When you have run out of space in your home, you may start looking into a storage unit to help free up some space for the things you use every single day. A concern about using a storage unit is how humidity in the unit can have an effect on your belongings over the months and years. Here are some tips for reducing humidity inside a storage unit.
Use A Humidity Gauge
You will want to know where the current humidity levels are inside your storage unit, and that starts with getting an electronic humidity gauge. It's placed inside the storage unit, and will tell you exactly what the humidity levels are after a moment.
The ideal humidity level is going to depend on what materials you are storing. For example, if you are storing a musical instrument like a guitar, you'll want the humidity to be around 50%. Anything above 60% will run the risk of mildew, mold, and the degradation of wood to happen.
Use Chemicals To Absorb Moisture
For storage units that are above the ideal levels, you will need to take steps to reduce humidity levels to prevent the belongings from being affected by the previously mentioned problems. You can do this using chemicals that have moisture-absorbing properties, and store them in the unit with your belongings.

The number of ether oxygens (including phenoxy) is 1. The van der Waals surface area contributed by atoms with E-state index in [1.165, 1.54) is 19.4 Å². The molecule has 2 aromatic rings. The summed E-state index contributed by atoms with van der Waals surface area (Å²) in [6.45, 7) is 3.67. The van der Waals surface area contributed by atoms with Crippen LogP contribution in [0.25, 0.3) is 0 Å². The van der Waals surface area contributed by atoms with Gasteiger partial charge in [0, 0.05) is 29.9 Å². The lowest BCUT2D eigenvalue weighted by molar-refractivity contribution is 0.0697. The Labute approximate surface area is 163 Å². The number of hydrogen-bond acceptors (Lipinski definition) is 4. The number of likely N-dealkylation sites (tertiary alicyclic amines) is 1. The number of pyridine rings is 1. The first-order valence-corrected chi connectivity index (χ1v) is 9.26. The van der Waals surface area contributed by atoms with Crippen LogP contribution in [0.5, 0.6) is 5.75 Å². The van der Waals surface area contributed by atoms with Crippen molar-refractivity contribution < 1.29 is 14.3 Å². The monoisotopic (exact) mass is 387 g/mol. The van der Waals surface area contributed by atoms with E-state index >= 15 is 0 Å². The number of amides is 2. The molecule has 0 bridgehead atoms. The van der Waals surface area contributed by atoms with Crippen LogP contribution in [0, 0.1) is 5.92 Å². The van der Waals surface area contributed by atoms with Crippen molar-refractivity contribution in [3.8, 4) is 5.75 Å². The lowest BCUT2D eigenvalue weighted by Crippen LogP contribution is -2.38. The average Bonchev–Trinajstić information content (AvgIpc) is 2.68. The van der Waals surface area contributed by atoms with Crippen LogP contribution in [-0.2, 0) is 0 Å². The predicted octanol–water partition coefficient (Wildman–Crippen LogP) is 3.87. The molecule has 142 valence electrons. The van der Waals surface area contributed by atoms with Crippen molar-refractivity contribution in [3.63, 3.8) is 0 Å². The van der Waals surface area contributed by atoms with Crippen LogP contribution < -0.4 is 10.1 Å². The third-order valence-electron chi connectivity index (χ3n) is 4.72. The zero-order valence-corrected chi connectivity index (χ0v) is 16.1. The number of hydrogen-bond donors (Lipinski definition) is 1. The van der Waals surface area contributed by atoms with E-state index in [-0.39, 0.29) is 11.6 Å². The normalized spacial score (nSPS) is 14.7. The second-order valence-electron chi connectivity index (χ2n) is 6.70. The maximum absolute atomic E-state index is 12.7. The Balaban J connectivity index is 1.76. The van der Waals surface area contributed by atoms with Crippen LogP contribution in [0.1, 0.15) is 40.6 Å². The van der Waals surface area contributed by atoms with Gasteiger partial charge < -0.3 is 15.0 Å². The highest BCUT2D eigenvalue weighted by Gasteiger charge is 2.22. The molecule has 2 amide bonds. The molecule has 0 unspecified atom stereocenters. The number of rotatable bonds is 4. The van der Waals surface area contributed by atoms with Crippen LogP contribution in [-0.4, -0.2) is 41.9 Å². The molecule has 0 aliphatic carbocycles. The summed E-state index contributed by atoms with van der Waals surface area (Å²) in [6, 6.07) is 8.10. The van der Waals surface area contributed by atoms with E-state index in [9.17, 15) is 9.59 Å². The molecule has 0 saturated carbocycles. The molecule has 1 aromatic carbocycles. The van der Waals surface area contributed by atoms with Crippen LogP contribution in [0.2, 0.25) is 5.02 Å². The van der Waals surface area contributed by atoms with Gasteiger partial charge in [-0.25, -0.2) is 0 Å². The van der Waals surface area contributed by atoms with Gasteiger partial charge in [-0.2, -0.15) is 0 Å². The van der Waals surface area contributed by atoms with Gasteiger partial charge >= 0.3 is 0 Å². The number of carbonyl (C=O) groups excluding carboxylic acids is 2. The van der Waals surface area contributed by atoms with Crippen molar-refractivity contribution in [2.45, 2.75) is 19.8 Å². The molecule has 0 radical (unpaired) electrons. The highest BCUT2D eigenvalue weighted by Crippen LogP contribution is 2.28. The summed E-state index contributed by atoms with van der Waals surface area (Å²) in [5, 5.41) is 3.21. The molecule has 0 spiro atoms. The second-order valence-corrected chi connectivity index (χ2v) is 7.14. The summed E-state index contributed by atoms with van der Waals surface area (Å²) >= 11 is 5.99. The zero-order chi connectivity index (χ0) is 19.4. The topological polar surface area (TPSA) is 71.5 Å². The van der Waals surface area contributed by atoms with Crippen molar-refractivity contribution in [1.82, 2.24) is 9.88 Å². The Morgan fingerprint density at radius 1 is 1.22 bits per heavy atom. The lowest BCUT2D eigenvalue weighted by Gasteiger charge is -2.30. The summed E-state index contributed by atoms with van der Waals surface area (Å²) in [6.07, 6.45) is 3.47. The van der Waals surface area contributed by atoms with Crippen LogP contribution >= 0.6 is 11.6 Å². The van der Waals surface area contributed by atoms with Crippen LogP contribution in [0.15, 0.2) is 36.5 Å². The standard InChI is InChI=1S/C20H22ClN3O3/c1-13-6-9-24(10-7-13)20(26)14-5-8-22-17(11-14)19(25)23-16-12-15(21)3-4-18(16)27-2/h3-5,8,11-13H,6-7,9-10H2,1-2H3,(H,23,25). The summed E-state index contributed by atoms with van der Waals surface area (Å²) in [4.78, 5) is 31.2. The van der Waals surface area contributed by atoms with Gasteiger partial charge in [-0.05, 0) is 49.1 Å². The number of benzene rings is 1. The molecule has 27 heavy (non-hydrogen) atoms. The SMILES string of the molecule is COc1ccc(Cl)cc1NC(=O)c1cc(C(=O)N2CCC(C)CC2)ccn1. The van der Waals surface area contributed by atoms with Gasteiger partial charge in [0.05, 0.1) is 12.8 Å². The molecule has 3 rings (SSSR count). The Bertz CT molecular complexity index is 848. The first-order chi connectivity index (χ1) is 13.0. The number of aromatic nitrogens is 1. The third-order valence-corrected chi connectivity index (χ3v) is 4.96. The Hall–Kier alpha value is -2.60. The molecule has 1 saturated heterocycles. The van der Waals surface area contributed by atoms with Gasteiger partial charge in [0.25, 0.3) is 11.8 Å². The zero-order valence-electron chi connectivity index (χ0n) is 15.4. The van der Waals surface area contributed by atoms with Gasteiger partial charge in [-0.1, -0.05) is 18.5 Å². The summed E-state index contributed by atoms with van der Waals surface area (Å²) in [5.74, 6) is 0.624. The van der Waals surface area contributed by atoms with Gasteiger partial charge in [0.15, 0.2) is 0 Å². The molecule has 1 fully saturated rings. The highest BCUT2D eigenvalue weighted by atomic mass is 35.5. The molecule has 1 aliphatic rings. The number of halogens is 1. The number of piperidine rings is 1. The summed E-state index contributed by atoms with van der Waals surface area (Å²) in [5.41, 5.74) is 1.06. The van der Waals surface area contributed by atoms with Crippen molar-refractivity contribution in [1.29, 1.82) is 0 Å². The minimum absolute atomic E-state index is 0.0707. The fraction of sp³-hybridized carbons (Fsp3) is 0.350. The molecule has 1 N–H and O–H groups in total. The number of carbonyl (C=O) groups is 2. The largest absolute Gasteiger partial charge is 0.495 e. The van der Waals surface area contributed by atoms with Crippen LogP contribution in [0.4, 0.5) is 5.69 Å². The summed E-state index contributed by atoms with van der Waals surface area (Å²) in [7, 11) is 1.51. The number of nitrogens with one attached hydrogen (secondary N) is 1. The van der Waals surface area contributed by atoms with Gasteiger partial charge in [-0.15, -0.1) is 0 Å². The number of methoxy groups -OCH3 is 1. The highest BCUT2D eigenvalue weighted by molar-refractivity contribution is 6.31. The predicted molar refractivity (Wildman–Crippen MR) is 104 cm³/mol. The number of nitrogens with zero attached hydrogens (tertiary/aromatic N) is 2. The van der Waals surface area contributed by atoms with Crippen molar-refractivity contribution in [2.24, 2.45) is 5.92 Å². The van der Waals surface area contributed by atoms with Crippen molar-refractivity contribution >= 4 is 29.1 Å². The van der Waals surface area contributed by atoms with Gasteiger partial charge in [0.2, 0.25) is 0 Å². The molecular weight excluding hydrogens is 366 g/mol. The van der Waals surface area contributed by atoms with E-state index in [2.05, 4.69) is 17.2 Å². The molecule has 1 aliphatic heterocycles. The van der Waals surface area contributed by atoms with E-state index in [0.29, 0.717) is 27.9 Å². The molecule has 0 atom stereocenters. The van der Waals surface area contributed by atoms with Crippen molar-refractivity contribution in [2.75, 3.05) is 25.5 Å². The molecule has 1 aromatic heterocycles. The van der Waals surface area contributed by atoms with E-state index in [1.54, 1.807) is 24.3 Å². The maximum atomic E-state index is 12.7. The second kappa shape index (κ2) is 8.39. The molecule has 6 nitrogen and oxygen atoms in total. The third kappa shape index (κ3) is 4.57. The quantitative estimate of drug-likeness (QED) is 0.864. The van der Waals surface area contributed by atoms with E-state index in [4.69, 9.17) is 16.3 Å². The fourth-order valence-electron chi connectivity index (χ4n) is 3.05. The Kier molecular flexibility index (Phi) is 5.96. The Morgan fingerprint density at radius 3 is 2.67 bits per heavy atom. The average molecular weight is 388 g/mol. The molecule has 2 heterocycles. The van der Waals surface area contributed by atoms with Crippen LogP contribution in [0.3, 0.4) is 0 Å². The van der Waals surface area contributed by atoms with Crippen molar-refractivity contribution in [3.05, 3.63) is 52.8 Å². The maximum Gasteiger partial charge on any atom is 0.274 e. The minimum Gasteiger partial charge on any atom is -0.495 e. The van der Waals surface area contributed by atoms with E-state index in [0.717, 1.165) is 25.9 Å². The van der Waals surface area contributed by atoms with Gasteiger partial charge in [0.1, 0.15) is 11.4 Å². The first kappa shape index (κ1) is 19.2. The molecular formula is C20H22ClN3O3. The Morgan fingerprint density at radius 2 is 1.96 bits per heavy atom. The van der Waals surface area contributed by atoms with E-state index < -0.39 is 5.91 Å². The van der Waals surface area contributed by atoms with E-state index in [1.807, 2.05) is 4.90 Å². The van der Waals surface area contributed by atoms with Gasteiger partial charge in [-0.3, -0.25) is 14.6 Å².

Do you remember those small packets of silica gel that you find in the boxes of electronic items when you open them? Silica gel is actually used to reduce moisture. You can purchase silica gel at a home improvement store to help reduce humidity in a storage unit.
Leave The Lights On
Do you have a light in your storage unit that you have full control over? If so, consider replacing the bulb with one that produces UV Light, then leave the light on when not in the unit. This may seem wasteful, but a light can help prevent mildew and mold from growing in a storage unit by breaking up its DNA. Since mildew and mold often grow in places with high humidity, this can help combat one of the side effects of humidity that you are trying to prevent.
Use Climate Controlled Storage
When proper humidity levels are essential, you may be better off getting a climate controlled storage unit instead. You can talk to your storage place about this option for additional info. They will cost a little more money than a unit that doesn't have climate controls, but you can feel assured that the humidity levels of the unit will be ideal for what you are storing. When it comes time to take items out of storage, there will be no worries about the items being damaged.Share